I had a conversation today and someone challenged me as to why you would need to verify the identity of a user calling a service desk with anything other than their company email. Granted, I know these can be spoofed, but the upper-level executive didn't.

I have been pressing to have at a minimum a user-specific PIN and the user's email address put in place for verification purposes.

Does anyone have access to published best practices for support desk this non-face to face (phone, chat services) user verification?

2 Answers 2


The company email is likely a bad way to verify someone's identity. In most places, the email address is in a common format that could easily be guessed. Social engineering and pretexting are easy ways to get common information. You should also consider the insider threat, a coworker could impersonate someone with an email address easily. (I am assuming that you mean providing this over the phone, not sending them an email to open during a call)

If you want to authenticate a user's identity, you need to use something that is non-public and hard to guess. Some companies may have specific code words, etc. They may require a call back to a number known to be the employee's work, home, or cell number. This should not be their system or email password.

  • Calling back assumes POTS lines (as these are harder to mess with than VoIP). Originating the call on a cellphone may be not exactly right due to the possibility of rogue repeaters. Jul 27, 2013 at 3:28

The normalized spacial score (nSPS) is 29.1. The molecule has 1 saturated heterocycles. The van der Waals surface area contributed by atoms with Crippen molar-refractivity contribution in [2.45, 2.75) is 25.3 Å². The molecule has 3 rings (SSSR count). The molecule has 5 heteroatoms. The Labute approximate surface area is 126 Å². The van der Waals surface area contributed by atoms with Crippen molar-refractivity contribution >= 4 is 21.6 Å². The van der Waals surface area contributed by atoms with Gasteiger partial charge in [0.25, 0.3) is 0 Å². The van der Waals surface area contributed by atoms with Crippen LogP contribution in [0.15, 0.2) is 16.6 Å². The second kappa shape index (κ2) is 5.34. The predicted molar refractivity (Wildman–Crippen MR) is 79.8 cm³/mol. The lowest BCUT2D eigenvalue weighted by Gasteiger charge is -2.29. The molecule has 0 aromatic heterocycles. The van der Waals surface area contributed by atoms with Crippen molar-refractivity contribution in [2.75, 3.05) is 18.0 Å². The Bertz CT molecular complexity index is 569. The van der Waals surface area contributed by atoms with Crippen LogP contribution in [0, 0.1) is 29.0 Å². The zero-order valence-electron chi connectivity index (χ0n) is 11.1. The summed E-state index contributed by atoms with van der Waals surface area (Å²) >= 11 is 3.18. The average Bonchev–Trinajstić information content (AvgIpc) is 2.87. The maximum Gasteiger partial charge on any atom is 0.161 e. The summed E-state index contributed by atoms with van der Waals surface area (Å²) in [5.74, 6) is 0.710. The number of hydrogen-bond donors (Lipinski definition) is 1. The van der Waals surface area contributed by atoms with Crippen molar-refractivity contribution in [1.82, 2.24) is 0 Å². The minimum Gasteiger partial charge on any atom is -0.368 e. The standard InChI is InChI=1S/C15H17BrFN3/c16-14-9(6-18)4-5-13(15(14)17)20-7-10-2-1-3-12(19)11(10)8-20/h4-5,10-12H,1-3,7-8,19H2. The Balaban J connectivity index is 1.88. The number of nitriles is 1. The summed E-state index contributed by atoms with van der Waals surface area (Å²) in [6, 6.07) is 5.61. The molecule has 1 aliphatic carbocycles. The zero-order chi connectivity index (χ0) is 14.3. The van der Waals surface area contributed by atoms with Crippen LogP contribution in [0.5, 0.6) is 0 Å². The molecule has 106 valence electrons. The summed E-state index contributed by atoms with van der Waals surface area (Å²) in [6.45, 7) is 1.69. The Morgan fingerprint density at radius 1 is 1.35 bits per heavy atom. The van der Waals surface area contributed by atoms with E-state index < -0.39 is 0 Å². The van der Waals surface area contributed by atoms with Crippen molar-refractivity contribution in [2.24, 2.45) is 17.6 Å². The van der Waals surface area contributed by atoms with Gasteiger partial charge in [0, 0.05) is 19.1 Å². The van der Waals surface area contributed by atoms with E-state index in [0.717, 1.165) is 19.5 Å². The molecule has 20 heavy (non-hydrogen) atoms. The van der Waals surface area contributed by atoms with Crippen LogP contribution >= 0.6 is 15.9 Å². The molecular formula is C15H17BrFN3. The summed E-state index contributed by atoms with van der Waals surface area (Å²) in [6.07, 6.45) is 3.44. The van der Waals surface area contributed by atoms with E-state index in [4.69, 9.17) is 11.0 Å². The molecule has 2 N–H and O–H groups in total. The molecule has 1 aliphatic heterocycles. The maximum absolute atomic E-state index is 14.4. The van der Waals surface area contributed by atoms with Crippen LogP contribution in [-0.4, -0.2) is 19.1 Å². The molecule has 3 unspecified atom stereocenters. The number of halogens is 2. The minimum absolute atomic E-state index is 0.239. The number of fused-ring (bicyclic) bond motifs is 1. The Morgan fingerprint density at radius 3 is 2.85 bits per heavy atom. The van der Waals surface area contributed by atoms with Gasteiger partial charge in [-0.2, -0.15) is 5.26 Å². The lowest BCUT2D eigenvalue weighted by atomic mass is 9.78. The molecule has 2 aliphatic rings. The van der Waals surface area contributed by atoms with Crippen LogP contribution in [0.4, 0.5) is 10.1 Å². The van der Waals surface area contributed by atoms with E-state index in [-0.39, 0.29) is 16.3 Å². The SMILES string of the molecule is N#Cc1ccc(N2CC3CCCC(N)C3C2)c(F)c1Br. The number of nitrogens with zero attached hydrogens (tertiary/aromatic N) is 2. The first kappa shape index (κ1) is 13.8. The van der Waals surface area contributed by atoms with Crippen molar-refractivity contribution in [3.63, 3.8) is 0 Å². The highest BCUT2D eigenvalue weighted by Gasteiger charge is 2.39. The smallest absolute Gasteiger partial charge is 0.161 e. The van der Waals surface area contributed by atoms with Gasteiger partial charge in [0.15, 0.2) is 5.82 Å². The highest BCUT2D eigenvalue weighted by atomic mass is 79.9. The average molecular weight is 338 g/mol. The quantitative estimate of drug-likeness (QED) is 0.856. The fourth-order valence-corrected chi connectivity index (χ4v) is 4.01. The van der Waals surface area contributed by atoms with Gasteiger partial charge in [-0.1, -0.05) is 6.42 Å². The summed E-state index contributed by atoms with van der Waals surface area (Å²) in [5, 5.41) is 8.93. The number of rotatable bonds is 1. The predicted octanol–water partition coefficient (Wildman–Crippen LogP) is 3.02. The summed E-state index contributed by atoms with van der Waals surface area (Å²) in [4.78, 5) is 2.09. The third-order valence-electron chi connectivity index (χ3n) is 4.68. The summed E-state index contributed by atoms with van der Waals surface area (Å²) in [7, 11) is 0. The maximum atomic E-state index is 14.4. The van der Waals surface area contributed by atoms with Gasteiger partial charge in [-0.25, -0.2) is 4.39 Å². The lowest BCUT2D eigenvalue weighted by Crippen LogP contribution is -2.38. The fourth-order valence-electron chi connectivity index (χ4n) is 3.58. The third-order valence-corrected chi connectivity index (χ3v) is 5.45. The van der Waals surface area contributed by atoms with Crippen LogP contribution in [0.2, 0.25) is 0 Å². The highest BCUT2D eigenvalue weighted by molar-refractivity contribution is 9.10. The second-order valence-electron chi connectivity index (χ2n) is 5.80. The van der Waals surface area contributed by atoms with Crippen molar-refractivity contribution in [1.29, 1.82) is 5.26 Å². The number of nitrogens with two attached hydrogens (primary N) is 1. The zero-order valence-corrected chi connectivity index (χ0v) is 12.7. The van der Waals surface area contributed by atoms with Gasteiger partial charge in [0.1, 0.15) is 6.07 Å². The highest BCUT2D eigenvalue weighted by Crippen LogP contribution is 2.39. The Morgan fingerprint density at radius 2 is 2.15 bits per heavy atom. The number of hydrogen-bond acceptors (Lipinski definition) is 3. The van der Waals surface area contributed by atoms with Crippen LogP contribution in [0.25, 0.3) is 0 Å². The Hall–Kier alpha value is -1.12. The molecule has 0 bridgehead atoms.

There are two sides to this. First is verifying the identity of the user, and the other is verifying the legitimacy of the help desk. This is a pretty big deal because social engineering calls will almost always be directed toward the helpdesk or be impersonating a help desk member.

Since normal users are typically less sophisticated than help desk operators, you should simplify the process for authenticating the help desk. For example, a very easy rule is all help calls must be made from the user to the help desk. If the help desk calls you, then their only instruction should be "call me back at the standard internal help desk phone number". At no point should you trust a help desk rep who called you. This is easy for people to remember, and easy for them to implement. Also, whenever does call a user and says "call me back" it would be a good idea to remind him why he should do so; just a word or to so the concept is fresh on his mind: help desk ALWAYS tells you to call them back.

Then, authenticating the user with the help desk depends on the level of security required by the company. A "call in PIN" or password is a reasonable but not wonderful idea. Even better is some sort of internal closed-loop system that can't be made available to someone outside the company.

Better still, simply make the rule that all sensitive operations must be done in person, either at the help desk itself or through desk-side support, with appropriate checking of badges etc.

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